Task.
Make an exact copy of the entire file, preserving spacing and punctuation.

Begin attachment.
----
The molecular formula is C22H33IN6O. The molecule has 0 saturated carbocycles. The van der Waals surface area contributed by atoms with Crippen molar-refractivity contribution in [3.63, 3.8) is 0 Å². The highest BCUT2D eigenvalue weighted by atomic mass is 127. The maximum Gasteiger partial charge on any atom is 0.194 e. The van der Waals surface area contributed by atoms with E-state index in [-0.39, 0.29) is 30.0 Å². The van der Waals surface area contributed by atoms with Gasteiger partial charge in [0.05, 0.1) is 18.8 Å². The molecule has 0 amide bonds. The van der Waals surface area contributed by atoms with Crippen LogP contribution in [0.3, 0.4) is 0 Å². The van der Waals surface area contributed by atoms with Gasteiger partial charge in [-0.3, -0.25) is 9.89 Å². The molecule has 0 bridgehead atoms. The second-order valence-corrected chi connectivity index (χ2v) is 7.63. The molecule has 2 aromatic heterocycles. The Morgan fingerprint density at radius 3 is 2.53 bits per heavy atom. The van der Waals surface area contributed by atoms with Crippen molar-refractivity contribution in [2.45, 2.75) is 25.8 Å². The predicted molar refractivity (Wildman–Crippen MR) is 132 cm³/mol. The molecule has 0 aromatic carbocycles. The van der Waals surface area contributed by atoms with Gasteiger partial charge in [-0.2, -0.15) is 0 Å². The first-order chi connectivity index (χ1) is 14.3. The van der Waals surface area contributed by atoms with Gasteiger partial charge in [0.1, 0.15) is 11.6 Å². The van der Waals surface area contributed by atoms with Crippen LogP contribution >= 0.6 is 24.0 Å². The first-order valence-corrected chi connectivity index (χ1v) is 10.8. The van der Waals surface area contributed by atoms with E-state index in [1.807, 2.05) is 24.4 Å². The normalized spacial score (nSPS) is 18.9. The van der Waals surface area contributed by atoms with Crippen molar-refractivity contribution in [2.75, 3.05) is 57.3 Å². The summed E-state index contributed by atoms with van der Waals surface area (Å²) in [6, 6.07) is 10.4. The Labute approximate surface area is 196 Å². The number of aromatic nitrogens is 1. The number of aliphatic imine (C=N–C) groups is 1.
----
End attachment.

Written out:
The molecular formula is C22H33IN6O. The molecule has 0 saturated carbocycles. The van der Waals surface area contributed by atoms with Crippen molar-refractivity contribution in [3.63, 3.8) is 0 Å². The highest BCUT2D eigenvalue weighted by atomic mass is 127. The maximum Gasteiger partial charge on any atom is 0.194 e. The van der Waals surface area contributed by atoms with E-state index in [-0.39, 0.29) is 30.0 Å². The van der Waals surface area contributed by atoms with Gasteiger partial charge in [0.05, 0.1) is 18.8 Å². The molecule has 0 amide bonds. The van der Waals surface area contributed by atoms with Crippen LogP contribution in [0.3, 0.4) is 0 Å². The van der Waals surface area contributed by atoms with Gasteiger partial charge in [-0.3, -0.25) is 9.89 Å². The molecule has 0 bridgehead atoms. The second-order valence-corrected chi connectivity index (χ2v) is 7.63. The molecule has 2 aromatic heterocycles. The Morgan fingerprint density at radius 3 is 2.53 bits per heavy atom. The van der Waals surface area contributed by atoms with Crippen molar-refractivity contribution in [2.45, 2.75) is 25.8 Å². The predicted molar refractivity (Wildman–Crippen MR) is 132 cm³/mol. The molecule has 0 aromatic carbocycles. The van der Waals surface area contributed by atoms with Gasteiger partial charge in [-0.2, -0.15) is 0 Å². The first-order chi connectivity index (χ1) is 14.3. The van der Waals surface area contributed by atoms with Gasteiger partial charge in [0.1, 0.15) is 11.6 Å². The van der Waals surface area contributed by atoms with Crippen LogP contribution >= 0.6 is 24.0 Å². The first-order valence-corrected chi connectivity index (χ1v) is 10.8. The van der Waals surface area contributed by atoms with E-state index in [1.807, 2.05) is 24.4 Å². The normalized spacial score (nSPS) is 18.9. The van der Waals surface area contributed by atoms with Crippen molar-refractivity contribution in [2.75, 3.05) is 57.3 Å². The summed E-state index contributed by atoms with van der Waals surface area (Å²) in [6, 6.07) is 10.4. The Labute approximate surface area is 196 Å². The number of aromatic nitrogens is 1. The number of aliphatic imine (C=N–C) groups is 1.